CNS Canada — Cash bids for Prairie wheat were up sharply during the week ended Friday, as weather worries in North America resulted in improved basis levels and pushed U.S. futures sharply higher.
Parts of Western Canada are too dry, harming production, while excess moisture in the U.S. is increasing disease pressure and slowing the winter wheat harvest.
Average Canada Western Red Spring (CWRS) wheat prices were C$24 per tonne to $27 per tonne higher, with bids ranging from about $232 per tonne in north-central Saskatchewan and Alberta’s Peace region, to as high as $241 per tonne in southern Alberta, according to price quotes from a cross-section of delivery points across Western Canada.
Quoted basis levels varied from location to location, but generally improved by about C$3 per tonne, to average about $9 above the futures when using the grain company methodology of quoting the basis as the difference between U.S. dollar-denominated futures and Canadian dollar cash bids.
When accounting for currency exchange rates by adjusting Canadian prices to U.S. dollars, CWRS bids ranged from US$188 to $196 per tonne. That would put the currency-adjusted basis levels at about US$31-$39 below the futures.
Looking at it the other way around, if the Minneapolis futures are converted to Canadian dollars, CWRS basis levels across Western Canada range from C$38 to $49 below the futures.
Average Canada Prairie Spring Red (CPSR) bids were C$25-$29 per tonne higher. CPSR prices came in at about $177 per tonne in Manitoba, $185 per tonne in Saskatchewan and $194-$203 per tonne in Alberta.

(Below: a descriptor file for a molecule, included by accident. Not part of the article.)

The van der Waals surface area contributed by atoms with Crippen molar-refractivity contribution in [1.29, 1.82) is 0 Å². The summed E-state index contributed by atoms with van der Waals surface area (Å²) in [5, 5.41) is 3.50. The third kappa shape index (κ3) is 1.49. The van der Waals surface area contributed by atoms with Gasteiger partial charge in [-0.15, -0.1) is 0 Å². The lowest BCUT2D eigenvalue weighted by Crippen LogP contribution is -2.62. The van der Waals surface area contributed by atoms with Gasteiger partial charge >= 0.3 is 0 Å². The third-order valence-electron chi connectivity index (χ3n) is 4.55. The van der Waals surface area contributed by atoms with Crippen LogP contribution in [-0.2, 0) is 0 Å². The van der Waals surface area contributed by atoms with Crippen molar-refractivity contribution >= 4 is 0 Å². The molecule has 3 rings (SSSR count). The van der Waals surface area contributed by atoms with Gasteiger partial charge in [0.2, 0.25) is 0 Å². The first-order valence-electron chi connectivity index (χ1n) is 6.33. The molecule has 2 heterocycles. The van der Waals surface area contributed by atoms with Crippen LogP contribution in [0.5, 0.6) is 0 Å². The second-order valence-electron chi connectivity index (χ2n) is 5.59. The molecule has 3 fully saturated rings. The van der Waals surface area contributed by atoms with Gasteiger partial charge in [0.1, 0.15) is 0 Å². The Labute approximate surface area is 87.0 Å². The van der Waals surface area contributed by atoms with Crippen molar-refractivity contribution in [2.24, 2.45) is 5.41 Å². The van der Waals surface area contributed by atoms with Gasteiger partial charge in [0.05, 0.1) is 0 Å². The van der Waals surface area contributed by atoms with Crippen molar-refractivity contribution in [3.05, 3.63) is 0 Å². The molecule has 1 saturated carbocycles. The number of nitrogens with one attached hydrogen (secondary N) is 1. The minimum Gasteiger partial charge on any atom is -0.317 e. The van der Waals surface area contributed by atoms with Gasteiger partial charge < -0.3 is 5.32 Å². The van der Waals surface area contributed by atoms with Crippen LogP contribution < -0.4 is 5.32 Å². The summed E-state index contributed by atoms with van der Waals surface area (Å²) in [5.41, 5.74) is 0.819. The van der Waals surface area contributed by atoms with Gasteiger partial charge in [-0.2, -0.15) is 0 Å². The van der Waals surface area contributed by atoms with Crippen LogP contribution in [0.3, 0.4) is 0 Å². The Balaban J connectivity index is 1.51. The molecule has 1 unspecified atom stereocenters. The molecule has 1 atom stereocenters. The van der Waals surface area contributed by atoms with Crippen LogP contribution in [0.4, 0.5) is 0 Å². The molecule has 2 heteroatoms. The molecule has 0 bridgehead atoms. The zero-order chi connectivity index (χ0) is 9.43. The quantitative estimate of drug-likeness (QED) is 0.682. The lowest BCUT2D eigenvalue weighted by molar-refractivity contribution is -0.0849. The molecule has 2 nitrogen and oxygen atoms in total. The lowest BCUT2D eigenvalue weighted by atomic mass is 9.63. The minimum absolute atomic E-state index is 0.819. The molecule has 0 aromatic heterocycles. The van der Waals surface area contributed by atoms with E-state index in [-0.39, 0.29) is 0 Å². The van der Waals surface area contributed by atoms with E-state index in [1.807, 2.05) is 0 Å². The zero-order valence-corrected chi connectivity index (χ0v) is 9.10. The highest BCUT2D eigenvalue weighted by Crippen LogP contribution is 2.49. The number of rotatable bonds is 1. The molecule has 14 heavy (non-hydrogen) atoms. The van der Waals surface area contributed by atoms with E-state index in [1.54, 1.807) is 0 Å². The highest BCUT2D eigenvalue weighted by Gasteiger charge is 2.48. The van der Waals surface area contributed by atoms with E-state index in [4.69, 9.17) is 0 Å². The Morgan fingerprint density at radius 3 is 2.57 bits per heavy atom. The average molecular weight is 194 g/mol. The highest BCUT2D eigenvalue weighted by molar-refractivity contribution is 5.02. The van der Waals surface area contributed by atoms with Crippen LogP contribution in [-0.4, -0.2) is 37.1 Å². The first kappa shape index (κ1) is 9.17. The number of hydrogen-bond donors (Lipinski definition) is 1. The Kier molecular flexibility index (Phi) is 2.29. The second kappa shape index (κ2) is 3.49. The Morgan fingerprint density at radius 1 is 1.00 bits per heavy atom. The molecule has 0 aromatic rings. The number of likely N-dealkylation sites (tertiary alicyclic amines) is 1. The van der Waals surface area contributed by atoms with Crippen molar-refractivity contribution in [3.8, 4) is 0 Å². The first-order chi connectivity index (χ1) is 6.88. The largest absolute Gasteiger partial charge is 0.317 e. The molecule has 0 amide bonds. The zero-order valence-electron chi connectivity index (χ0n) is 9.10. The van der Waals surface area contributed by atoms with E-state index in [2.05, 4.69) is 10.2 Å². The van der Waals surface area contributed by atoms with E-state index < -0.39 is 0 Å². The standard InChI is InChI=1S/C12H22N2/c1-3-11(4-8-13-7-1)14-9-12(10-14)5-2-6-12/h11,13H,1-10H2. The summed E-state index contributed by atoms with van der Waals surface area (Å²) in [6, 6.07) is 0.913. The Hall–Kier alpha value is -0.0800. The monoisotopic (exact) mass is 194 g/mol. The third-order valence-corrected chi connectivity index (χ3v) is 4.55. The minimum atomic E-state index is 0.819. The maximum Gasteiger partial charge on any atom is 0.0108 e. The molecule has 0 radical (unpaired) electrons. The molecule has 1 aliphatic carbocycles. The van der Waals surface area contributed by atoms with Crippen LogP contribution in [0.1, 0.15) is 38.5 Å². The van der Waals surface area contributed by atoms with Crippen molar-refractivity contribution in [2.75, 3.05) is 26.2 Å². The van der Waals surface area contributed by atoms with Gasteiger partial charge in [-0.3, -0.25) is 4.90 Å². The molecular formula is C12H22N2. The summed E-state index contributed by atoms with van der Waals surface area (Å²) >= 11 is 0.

Soft white spring (CWSWS) wheat prices were up by C$37-$38 per tonne, ranging from $210 to $211 per tonne in Alberta.
Winter (CWRW) wheat prices were C$27-$30 per tonne higher across Western Canada, with prices ranging from $177 to $188 per tonne.
Durum (CWAD) prices held relatively steady in most areas. Bids in southern Saskatchewan, where the bulk of the crop is grown, were up by about C50 cents, at $285 per tonne.
The September spring wheat contract in Minneapolis, off of which most CWRS contracts in Canada are based, was quoted at US$6.215 per bushel on Friday, up 67.75 cents from the week prior.
Kansas City hard red winter wheat futures, traded in Chicago, are more closely linked to CPSR in Canada. The September K.C. wheat contract was quoted Friday at US$5.69 per bushel, up 56 cents from last week.
The September Chicago Board of Trade soft wheat contract settled at US$5.68 on Friday, 75.5 cents stronger compared to the week prior.
The Canadian dollar closed Friday at US81.2 cents, down a third of a cent relative to its U.S. counterpart compared to the previous week.
— Terryn Shiells writes for Commodity News Service Canada, a Winnipeg company specializing in grain and commodity market reporting.
Table: The weekly snapshot of average published prices as of June 29, 2015. Futures prices (US$ per tonne) vary slightly due to changes while data is collected. Cash bids (C$ per tonne) have currency conversion included in the basis. Source: AGCanada.com.
|Sask North Central||227.41||2.49||229.90|
|Sask North Central||211.93||-26.70||185.23|
|Sask North Central||212.05||-34.96||177.09|
|Sask North Central||287.77|